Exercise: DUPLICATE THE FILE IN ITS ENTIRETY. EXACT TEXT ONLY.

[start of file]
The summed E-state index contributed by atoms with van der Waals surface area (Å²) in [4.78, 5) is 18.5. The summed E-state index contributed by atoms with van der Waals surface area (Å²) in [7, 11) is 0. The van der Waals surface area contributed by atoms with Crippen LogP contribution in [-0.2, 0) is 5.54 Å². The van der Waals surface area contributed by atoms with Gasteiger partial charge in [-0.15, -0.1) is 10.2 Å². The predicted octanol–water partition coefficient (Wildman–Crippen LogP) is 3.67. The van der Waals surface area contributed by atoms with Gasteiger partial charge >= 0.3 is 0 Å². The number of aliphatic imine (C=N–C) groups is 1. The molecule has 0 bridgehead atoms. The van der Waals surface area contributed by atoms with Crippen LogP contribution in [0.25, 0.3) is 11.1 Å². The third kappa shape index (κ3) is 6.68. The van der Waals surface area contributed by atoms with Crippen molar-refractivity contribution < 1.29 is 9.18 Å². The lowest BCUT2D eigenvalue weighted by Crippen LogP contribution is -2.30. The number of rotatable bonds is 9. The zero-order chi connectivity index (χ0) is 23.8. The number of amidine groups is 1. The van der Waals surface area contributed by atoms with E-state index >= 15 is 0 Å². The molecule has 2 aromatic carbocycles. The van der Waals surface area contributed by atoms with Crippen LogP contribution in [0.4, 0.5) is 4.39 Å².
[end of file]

The summed E-state index contributed by atoms with van der Waals surface area (Å²) in [4.78, 5) is 18.5. The summed E-state index contributed by atoms with van der Waals surface area (Å²) in [7, 11) is 0. The van der Waals surface area contributed by atoms with Crippen LogP contribution in [-0.2, 0) is 5.54 Å². The van der Waals surface area contributed by atoms with Gasteiger partial charge in [-0.15, -0.1) is 10.2 Å². The predicted octanol–water partition coefficient (Wildman–Crippen LogP) is 3.67. The van der Waals surface area contributed by atoms with Gasteiger partial charge >= 0.3 is 0 Å². The number of aliphatic imine (C=N–C) groups is 1. The molecule has 0 bridgehead atoms. The van der Waals surface area contributed by atoms with Crippen LogP contribution in [0.25, 0.3) is 11.1 Å². The third kappa shape index (κ3) is 6.68. The van der Waals surface area contributed by atoms with Crippen molar-refractivity contribution < 1.29 is 9.18 Å². The lowest BCUT2D eigenvalue weighted by Crippen LogP contribution is -2.30. The number of rotatable bonds is 9. The zero-order chi connectivity index (χ0) is 23.8. The number of amidine groups is 1. The van der Waals surface area contributed by atoms with E-state index >= 15 is 0 Å². The molecule has 2 aromatic carbocycles. The van der Waals surface area contributed by atoms with Crippen LogP contribution in [0.4, 0.5) is 4.39 Å².